Fish Talk: December 2010

Fish Talk: December 2010
Jane Baugh drifting East Matagorda – nice redfish – hot chicken Bass Assassin.
Though sometimes light on participation, December fishing has been known to turn heads when the photos get circulated. The month's fishing patterns are largely dictated by weather and water temperature and also quite often by the final stages of the fall shrimp migration from the bays to the Gulf. Trout and reds begin feeding primarily on small finfish, crabs, and eels after the shrimp are gone. Metabolism levels of gamefish will decrease resulting in shorter feeding periods each day and sometimes only one or two good feeds per week if it gets real cold. The weatherman holds the cards and for the most part temperature will dictate feeding and activity in general so we need to consider this when planning our fishing trips.

Taking a look back at last December, my records show that fishing remained very good through the eighteenth of the month. During that period shrimp were still in the middle of the bay due to the generally mild prevailing weather conditions. Every year has its own weather signature so we just have to roll with what comes our way. One inevitable challenge faced each year by fish and fishermen alike is adapting to cold water. When fishing colder water temperatures, it is mandatory to understand the complexities taking place within the fishery. For example, as I have often stated, fish body temperature is equal to the water temperature. Therefore, to produce steady catching, our presentations will need to be in synch with the environment. A slow crawl can be the ticket on cold mornings and during periods of heavy overcast but not always necessary during warmer and sunnier afternoons, especially in shallow water. Savvy anglers will vary their lure selection and speed of retrieve based upon the general level of bait and gamefish activity that can be observed.

Picking your days and even targeting certain times of the day becomes increasingly important as December rolls along. Many times my boat will not leave the dock until midmorning, purposely delaying the start of a trip to allow the midday and afternoon sun to warm the surface waters. Mullet are an important food source for trout in December and they become very active during these daily warming periods. Any location with mullet activity at the surface, be it a cove, shoreline, or reef, deserves investigation. Wading generally soft and muddy regions with scattered shell with lots of mullet activity - is a solid game plan. Drift fishing mid-bay reefs and muddy flats can also be productive, but here again the bait activity is the primary key. I have found the bite slow at times even when the bait is active but rarely find a good bite without bait showing at the surface. On windy days when the bay goes badly off-color I like to head to the Colorado River and the Diversion Channel. Last year we found more than a few reds on windy days in the Intracoastal Waterway.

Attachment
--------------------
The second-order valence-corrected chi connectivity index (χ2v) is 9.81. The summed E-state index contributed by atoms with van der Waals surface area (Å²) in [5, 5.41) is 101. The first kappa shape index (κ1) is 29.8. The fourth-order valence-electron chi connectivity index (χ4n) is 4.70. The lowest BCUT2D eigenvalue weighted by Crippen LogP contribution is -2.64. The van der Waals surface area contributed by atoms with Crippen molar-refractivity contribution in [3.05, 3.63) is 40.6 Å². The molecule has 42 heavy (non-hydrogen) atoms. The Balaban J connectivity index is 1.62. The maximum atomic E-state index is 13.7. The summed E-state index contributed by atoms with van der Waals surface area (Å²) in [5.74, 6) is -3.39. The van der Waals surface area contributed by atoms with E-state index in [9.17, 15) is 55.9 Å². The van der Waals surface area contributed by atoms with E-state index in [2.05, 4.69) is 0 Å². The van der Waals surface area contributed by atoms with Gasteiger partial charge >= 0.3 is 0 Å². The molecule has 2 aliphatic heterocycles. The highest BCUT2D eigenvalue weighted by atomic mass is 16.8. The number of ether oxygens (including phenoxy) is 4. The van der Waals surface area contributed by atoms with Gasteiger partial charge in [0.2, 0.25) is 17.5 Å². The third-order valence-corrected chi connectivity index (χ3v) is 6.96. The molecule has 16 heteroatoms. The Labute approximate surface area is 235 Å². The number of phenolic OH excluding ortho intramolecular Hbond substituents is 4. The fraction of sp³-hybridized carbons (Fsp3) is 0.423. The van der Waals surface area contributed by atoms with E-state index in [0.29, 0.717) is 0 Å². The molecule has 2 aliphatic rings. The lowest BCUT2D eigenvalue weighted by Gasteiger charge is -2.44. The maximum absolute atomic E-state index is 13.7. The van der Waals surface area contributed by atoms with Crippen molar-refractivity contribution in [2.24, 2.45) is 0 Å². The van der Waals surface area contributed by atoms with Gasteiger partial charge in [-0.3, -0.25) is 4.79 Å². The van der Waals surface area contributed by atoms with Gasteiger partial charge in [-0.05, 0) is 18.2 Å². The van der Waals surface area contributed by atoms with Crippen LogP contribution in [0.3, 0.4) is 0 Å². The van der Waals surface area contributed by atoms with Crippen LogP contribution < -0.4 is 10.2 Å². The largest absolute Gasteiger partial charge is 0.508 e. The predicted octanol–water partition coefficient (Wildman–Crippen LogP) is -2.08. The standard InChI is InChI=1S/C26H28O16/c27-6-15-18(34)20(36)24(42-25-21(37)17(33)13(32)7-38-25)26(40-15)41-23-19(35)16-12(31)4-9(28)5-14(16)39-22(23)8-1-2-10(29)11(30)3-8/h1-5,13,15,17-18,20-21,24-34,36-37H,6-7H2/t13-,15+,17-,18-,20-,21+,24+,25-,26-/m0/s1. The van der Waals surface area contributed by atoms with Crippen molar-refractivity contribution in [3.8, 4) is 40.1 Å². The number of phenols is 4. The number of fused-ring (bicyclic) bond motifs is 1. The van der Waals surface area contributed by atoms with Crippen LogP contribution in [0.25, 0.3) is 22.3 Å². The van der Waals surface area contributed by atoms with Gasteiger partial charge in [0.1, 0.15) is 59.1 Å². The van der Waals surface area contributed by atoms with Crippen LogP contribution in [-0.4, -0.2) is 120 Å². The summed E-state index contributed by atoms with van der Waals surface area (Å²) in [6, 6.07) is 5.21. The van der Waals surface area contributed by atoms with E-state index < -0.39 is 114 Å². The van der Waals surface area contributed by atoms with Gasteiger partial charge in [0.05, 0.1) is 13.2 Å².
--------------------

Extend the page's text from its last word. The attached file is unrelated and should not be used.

If you enjoy catching redfish, try West Matagorda Bay's south shoreline after a front. Tides should be low and the fish will be on the sandbars, guts, and in-between. When you catch it right you will be able to see the reds cruising and sometimes tailing in the shallows. What a sight! And what a fun day you can have wading and sight-casting to them.

A few lure suggestions that have been proven producers in Decembers past: MirrOlure's Catch 2000, Paul Brown's Original Corky and Fat Boy, Fat Boy floaters. Color selections should include pearl chartreuse, pearl chartreuse w/gold sides, and one of my all-time favorites, mullet color. Fish these guys slow and with a twitch for best results. I will be using Bass Assassins mainly in the mud and my favorite colors include hot chicken, roach, opening night, sweet pea and 10W40. The above baits will comprise my personal arsenal for the next several months of winter fishing; unless of course something catches my eye and I catch fish on it.

Karen and I would like to wish all great hunting and fishing and a Merry Christmas and Happy New Year. God Bless! Capt. Bill